Sylvia Pankhurst: Working Women at Manchester Art Gallery

As we celebrate the centenary for Women’s Suffrage- or when women over the age of 30 received the right to vote in 1918- Manchester Art Gallery  puts on an exhibition of the works of Sylvia Pankhurst.

By Manchester's Finest | Last updated 3 December 2018

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Sylvia Pankhurst (1889-1960) was a prominent female artist and daughter of the leader of the Women’s Social and Political Union and so-called mother of modern feminism, Emmeline Pankhurst.

Sylvia was a prominent suffragette in her own right, and later an anti-fascist campaigner during the 1930’s and 40’s as well as being an artist. She was trained right here at Manchester School of Art, and after winning a prize for best female artist in 1901, she won a scholarship to the Royal College of Art in London.

Most famously, Sylvia applied her artistic talents to her role as a Suffragette in her full-time work with the Women’s Social and Political Union drawing up propaganda in the form of leaflets, banners, posters and decorations for meeting halls.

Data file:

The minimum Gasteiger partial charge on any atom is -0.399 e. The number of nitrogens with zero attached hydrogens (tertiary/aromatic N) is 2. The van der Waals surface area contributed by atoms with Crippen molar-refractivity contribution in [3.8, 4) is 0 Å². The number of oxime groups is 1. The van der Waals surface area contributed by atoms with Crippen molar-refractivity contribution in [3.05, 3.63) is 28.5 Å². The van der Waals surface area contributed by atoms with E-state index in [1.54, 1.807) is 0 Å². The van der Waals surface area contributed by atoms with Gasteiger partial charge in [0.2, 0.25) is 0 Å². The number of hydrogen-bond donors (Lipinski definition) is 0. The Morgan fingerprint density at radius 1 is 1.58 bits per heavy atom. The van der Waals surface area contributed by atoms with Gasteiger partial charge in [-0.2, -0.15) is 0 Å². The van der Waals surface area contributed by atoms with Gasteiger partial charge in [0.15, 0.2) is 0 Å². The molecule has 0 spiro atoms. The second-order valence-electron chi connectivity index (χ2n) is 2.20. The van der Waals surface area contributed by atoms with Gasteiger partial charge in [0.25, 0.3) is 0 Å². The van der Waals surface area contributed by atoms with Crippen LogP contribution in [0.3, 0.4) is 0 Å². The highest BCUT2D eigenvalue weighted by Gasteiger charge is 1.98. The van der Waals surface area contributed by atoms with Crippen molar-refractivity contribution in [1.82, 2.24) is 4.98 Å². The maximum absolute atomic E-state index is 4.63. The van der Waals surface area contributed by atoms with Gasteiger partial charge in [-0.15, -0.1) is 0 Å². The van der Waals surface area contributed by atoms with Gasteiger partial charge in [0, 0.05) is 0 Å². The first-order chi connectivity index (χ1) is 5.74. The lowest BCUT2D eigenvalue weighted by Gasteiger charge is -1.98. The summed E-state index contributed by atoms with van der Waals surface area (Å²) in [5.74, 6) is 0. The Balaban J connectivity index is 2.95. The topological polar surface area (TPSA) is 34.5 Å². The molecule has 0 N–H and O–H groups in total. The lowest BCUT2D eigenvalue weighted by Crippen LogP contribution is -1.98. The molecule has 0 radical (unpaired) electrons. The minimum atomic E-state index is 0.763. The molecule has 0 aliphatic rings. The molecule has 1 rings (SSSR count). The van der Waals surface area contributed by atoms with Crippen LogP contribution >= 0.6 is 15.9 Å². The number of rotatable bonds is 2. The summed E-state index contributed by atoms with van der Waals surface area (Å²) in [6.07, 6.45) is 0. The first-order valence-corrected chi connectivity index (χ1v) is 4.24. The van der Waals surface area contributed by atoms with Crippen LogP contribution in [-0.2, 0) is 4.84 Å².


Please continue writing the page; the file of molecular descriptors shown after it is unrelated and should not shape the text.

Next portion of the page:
Although her career as an artist is most typically tied with her work with the WSPU, there was a time in her life where she travelled the length and breadth of the UK recording the lives of women she met along the way. These were working women she met in pottery, shoemaking, fishing and spinning industries just to name a few.

She worked quickly with watercolour and chalk and aimed to show the truth behind women in these industries without prettiness or pathos. This was a huge contrast to what had come before- which more than often showed clean, rosy-cheeked girls in immaculate clothing, looking pretty and with minimal signs that indicated the effects of hard work. A good example of this is The Dinner Hour by Eyre Crowe which lives in the permanent collection at Manchester Art Gallery.

After 1909, Sylvia completely submitted herself to the cause of the WSPU and left her time as an artist behind her. This exhibition highlights these works, few as they are, from this short period. They show that she was more than just a political tool for the WSPU and was instead a talented, emotive painter with a real sympathy for the lives of women in the UK.

This small selection of paintings and sketches reveals that a true artist was lost while the Suffragettes gained a champion.

This exhibition is on until April 2018 and is free of charge, as always at Manchester Art Gallery.

Manchester Art Gallery,
0161 235 8888